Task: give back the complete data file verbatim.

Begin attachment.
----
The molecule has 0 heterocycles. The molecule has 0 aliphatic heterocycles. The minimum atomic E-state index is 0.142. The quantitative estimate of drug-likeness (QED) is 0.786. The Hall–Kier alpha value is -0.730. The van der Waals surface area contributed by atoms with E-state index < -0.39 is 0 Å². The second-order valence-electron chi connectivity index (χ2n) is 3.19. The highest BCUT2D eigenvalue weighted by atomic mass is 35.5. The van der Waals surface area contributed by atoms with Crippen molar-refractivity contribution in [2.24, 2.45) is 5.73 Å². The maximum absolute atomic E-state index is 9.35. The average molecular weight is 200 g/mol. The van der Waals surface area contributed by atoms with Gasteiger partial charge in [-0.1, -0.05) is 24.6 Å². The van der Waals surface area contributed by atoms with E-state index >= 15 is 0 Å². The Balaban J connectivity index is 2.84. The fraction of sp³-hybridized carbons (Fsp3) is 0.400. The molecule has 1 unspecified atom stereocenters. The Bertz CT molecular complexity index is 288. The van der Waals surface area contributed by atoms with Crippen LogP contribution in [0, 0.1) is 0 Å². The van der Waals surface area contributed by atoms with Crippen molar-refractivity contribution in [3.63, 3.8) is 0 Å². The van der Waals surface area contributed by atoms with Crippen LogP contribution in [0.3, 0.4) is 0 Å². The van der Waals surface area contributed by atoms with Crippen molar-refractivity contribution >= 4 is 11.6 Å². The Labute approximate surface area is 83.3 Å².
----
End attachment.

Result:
The molecule has 0 heterocycles. The molecule has 0 aliphatic heterocycles. The minimum atomic E-state index is 0.142. The quantitative estimate of drug-likeness (QED) is 0.786. The Hall–Kier alpha value is -0.730. The van der Waals surface area contributed by atoms with E-state index < -0.39 is 0 Å². The second-order valence-electron chi connectivity index (χ2n) is 3.19. The highest BCUT2D eigenvalue weighted by atomic mass is 35.5. The van der Waals surface area contributed by atoms with Crippen molar-refractivity contribution in [2.24, 2.45) is 5.73 Å². The maximum absolute atomic E-state index is 9.35. The average molecular weight is 200 g/mol. The van der Waals surface area contributed by atoms with Gasteiger partial charge in [-0.1, -0.05) is 24.6 Å². The van der Waals surface area contributed by atoms with E-state index >= 15 is 0 Å². The Balaban J connectivity index is 2.84. The fraction of sp³-hybridized carbons (Fsp3) is 0.400. The molecule has 1 unspecified atom stereocenters. The Bertz CT molecular complexity index is 288. The van der Waals surface area contributed by atoms with Crippen LogP contribution in [0, 0.1) is 0 Å². The van der Waals surface area contributed by atoms with Crippen molar-refractivity contribution in [3.63, 3.8) is 0 Å². The van der Waals surface area contributed by atoms with Crippen LogP contribution in [0.3, 0.4) is 0 Å². The van der Waals surface area contributed by atoms with Crippen molar-refractivity contribution >= 4 is 11.6 Å². The Labute approximate surface area is 83.3 Å².